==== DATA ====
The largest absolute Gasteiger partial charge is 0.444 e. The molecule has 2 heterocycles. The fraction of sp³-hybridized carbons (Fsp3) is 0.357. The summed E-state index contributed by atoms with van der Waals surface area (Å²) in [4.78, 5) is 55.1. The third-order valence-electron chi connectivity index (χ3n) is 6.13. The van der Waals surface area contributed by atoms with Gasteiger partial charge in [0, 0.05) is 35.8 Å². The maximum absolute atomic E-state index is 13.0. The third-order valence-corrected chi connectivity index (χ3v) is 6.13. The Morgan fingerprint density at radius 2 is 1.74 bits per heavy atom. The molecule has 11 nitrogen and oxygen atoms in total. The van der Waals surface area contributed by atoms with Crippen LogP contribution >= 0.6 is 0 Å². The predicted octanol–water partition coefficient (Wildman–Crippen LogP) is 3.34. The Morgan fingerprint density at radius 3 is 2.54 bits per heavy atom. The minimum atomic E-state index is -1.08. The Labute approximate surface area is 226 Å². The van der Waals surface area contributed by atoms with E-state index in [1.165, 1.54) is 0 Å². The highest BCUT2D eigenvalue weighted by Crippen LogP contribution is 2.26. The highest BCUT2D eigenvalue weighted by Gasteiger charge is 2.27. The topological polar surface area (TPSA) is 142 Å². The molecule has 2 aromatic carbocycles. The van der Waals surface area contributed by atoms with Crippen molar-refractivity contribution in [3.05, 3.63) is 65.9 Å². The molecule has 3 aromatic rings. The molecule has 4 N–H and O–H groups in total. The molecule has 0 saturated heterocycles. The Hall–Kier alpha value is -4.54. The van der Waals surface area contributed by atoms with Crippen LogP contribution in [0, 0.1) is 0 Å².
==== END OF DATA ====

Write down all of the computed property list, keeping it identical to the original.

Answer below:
The largest absolute Gasteiger partial charge is 0.444 e. The molecule has 2 heterocycles. The fraction of sp³-hybridized carbons (Fsp3) is 0.357. The summed E-state index contributed by atoms with van der Waals surface area (Å²) in [4.78, 5) is 55.1. The third-order valence-electron chi connectivity index (χ3n) is 6.13. The van der Waals surface area contributed by atoms with Gasteiger partial charge in [0, 0.05) is 35.8 Å². The maximum absolute atomic E-state index is 13.0. The third-order valence-corrected chi connectivity index (χ3v) is 6.13. The Morgan fingerprint density at radius 2 is 1.74 bits per heavy atom. The molecule has 11 nitrogen and oxygen atoms in total. The van der Waals surface area contributed by atoms with Crippen LogP contribution >= 0.6 is 0 Å². The predicted octanol–water partition coefficient (Wildman–Crippen LogP) is 3.34. The Morgan fingerprint density at radius 3 is 2.54 bits per heavy atom. The minimum atomic E-state index is -1.08. The Labute approximate surface area is 226 Å². The van der Waals surface area contributed by atoms with E-state index in [1.165, 1.54) is 0 Å². The highest BCUT2D eigenvalue weighted by Crippen LogP contribution is 2.26. The highest BCUT2D eigenvalue weighted by Gasteiger charge is 2.27. The topological polar surface area (TPSA) is 142 Å². The molecule has 2 aromatic carbocycles. The van der Waals surface area contributed by atoms with Crippen molar-refractivity contribution in [3.05, 3.63) is 65.9 Å². The molecule has 3 aromatic rings. The molecule has 4 N–H and O–H groups in total. The molecule has 0 saturated heterocycles. The Hall–Kier alpha value is -4.54. The van der Waals surface area contributed by atoms with Crippen LogP contribution in [0, 0.1) is 0 Å².